Of course there are variables here. The Sagarin rankings are based on the stroke play events that the pros play week in and week out, and there are strategical elements of match play that are not on display. Additionally, you cannot see everything your “opponent” is doing, you’re not able to react to it, etc. It’s far from a perfect evaluator, but it’s the best one that we have, and it’s a hell of a lot better than the current arbitrary points system.

The Numbers

The Sagarin system ranks Tony Finau as the 13th best player in the world. It ranks Bubba Watson 47th. The breakdown by category is even more damning:

Win % vs top 10 players: Finau: 45% Bubba: 32%

Win % vs top 50 players: Finau: 57% Bubba: 42%

Win % vs top 100 players: Finau: 63% Bubba: 46%

Win % vs all players: Finau 76%, Bubba 60%

For the purposes of this exercise, we can safely ignore the bottom two numbers. Although Europe likely will have 1-2 players from outside the top-50 in the Sagarin rankings on their team (yikes), what we’re most concerned with is performance against the top players that a player is likely to face in the team event (which makes the top 50 and top 10 numbers more relevant).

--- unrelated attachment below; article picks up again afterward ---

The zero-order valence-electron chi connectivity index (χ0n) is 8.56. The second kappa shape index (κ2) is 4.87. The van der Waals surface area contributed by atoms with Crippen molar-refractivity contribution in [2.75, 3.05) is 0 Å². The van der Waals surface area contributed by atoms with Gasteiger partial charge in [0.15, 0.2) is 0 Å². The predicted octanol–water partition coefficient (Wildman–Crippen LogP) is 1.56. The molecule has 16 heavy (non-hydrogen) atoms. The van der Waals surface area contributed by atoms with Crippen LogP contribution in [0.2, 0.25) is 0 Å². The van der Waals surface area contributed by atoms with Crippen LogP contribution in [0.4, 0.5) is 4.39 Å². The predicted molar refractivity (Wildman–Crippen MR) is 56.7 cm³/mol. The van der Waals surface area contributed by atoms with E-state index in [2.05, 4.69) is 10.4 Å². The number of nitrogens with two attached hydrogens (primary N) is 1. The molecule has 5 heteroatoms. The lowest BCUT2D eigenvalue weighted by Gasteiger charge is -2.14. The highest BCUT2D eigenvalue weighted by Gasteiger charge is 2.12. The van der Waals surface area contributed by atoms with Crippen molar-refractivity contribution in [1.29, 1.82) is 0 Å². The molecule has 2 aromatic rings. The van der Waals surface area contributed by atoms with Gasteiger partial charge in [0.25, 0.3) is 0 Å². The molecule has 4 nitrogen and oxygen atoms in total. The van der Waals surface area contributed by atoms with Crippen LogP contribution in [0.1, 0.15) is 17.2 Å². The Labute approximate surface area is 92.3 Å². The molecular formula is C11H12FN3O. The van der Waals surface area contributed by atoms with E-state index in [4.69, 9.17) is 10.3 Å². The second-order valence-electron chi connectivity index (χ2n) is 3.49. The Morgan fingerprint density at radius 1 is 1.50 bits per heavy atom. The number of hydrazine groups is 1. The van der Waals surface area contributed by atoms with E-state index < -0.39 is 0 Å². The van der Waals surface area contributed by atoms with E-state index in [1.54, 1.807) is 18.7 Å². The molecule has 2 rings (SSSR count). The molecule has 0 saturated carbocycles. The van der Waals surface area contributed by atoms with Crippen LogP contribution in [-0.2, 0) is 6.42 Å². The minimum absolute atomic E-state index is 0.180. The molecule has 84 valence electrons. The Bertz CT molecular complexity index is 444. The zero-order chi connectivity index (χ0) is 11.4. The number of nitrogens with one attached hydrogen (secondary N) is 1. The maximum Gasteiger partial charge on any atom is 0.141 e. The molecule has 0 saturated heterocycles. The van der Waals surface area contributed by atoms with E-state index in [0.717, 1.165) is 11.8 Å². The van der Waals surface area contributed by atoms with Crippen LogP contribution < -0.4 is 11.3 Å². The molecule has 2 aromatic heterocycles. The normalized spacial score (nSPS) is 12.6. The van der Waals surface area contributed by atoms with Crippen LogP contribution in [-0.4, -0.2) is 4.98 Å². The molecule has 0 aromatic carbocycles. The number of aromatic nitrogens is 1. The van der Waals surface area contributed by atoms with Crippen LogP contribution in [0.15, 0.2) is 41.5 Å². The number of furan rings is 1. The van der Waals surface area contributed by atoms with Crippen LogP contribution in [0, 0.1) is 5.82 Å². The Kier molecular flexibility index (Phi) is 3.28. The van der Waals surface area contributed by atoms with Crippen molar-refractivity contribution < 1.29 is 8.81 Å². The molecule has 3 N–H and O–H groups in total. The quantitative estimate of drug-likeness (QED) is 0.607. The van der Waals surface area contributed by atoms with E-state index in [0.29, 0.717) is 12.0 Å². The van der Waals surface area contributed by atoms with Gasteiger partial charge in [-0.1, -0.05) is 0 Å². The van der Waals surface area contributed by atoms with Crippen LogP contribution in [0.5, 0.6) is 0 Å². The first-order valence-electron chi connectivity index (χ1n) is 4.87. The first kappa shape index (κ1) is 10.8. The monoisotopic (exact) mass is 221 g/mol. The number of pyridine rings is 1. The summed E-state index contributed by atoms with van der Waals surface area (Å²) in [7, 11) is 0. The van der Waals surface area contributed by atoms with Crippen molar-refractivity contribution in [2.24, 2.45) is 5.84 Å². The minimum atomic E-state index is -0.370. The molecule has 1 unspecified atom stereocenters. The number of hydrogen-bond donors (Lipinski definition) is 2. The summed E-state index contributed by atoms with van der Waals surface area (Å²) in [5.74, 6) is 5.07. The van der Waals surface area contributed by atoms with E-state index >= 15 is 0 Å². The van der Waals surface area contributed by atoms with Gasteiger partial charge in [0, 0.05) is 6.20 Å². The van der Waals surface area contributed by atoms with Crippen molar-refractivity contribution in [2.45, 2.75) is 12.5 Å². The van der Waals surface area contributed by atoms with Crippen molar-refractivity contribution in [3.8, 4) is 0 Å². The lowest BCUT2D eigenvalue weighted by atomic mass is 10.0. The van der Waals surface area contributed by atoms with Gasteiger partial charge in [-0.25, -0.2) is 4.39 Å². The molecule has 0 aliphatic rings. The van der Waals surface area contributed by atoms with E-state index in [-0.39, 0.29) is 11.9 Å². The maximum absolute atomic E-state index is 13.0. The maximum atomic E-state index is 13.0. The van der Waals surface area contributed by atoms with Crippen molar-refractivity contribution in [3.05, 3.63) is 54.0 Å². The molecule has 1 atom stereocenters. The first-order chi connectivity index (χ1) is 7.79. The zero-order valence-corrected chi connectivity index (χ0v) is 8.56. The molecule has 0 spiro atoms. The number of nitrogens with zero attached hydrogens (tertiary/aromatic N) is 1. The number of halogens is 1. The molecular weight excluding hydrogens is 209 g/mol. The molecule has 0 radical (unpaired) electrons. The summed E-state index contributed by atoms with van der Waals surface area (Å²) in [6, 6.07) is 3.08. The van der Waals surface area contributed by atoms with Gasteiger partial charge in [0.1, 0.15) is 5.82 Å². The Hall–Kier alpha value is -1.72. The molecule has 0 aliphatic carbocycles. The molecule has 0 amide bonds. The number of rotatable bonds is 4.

Let’s look at some other stats.

Strokes Gained:

Finau: 1.225 (22nd)

Bubba: 0.714 (48th)

Scoring average:

Finau: 69.68 (12th)

Bubba:  70.40 (51st)

Cuts:

Finau: 21/24 (87.5%)

Bubba: 15/20 (75%)

Top-10:

Finau: 8/24 (33.3%)

Bubba: 5/20 (25%)

Head-to-Head:

Bubba and Finau have teed it up in the same event 14 times this year. Finau has finished higher than Bubba in seven of them, Bubba higher in six of them, and they tied one.

In the nine events they have played together since the Masters, Finau has finished higher than Bubba in seven of them, Bubba higher in one of them, and the one tie (the Players Championship).

Summary

For a team event, consistently beating your peers is way, way, way more important than showing the ability to beat ALL of your peers in a given week (while being unable to consistently grind out good finishes). Why would it make sense to point out Bubba’s three best performances, and ignore his three worst? Which one is more likely to occur? Statistically, they have the same likelihood of occurring if we’re considering random chance.

Now consider that two of Bubba’s wins this year came on courses he’s won on before. How likely is he to replicate those performances this year in France on a course he’s only played once (and did not like)? Add in that he’s got a 1-6 Ryder Cup record on foreign soil and is famously tough to pair with, and the U.S. is bringing along a guy likely wouldn’t be on the team were it not for this points system.

For my money, give me the most consistent performers in relation to their peers. And if it came down to it, between these two, I’m taking Finau every day of the week.

About the Author

Inventor of #TourSauce, always waits for the green to clear, and club twirl savant.